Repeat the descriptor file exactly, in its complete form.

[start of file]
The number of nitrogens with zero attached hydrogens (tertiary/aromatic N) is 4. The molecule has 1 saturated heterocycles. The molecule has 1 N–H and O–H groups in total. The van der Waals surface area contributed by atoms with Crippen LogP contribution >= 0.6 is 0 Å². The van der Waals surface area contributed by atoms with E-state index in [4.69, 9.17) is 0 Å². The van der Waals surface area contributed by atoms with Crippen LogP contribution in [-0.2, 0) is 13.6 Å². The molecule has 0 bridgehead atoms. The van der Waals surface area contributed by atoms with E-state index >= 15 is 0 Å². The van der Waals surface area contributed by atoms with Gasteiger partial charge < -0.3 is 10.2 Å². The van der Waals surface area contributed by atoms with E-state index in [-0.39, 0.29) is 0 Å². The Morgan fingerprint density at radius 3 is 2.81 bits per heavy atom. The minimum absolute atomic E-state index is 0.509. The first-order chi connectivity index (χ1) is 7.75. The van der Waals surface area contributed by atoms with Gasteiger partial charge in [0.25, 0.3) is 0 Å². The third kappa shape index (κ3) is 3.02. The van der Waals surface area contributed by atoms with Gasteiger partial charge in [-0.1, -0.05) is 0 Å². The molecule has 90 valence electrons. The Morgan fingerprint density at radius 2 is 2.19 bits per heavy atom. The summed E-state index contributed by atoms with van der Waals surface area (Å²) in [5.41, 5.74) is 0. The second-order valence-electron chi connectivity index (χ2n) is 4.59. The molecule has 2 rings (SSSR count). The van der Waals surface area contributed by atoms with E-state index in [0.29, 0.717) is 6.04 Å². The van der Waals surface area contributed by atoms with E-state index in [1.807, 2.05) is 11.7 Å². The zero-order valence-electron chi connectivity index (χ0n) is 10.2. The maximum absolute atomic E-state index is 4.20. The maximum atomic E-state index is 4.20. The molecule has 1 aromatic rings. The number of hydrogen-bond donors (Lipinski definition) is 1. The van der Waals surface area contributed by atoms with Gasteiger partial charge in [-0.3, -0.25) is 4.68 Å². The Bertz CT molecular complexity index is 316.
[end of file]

The number of nitrogens with zero attached hydrogens (tertiary/aromatic N) is 4. The molecule has 1 saturated heterocycles. The molecule has 1 N–H and O–H groups in total. The van der Waals surface area contributed by atoms with Crippen LogP contribution >= 0.6 is 0 Å². The van der Waals surface area contributed by atoms with E-state index in [4.69, 9.17) is 0 Å². The van der Waals surface area contributed by atoms with Crippen LogP contribution in [-0.2, 0) is 13.6 Å². The molecule has 0 bridgehead atoms. The van der Waals surface area contributed by atoms with E-state index >= 15 is 0 Å². The van der Waals surface area contributed by atoms with Gasteiger partial charge < -0.3 is 10.2 Å². The van der Waals surface area contributed by atoms with E-state index in [-0.39, 0.29) is 0 Å². The Morgan fingerprint density at radius 3 is 2.81 bits per heavy atom. The minimum absolute atomic E-state index is 0.509. The first-order chi connectivity index (χ1) is 7.75. The van der Waals surface area contributed by atoms with Gasteiger partial charge in [0.25, 0.3) is 0 Å². The third kappa shape index (κ3) is 3.02. The van der Waals surface area contributed by atoms with Gasteiger partial charge in [-0.1, -0.05) is 0 Å². The molecule has 90 valence electrons. The Morgan fingerprint density at radius 2 is 2.19 bits per heavy atom. The summed E-state index contributed by atoms with van der Waals surface area (Å²) in [5.41, 5.74) is 0. The second-order valence-electron chi connectivity index (χ2n) is 4.59. The molecule has 2 rings (SSSR count). The van der Waals surface area contributed by atoms with E-state index in [0.29, 0.717) is 6.04 Å². The van der Waals surface area contributed by atoms with E-state index in [1.807, 2.05) is 11.7 Å². The zero-order valence-electron chi connectivity index (χ0n) is 10.2. The maximum absolute atomic E-state index is 4.20. The maximum atomic E-state index is 4.20. The molecule has 1 aromatic rings. The number of hydrogen-bond donors (Lipinski definition) is 1. The van der Waals surface area contributed by atoms with Gasteiger partial charge in [-0.3, -0.25) is 4.68 Å². The Bertz CT molecular complexity index is 316.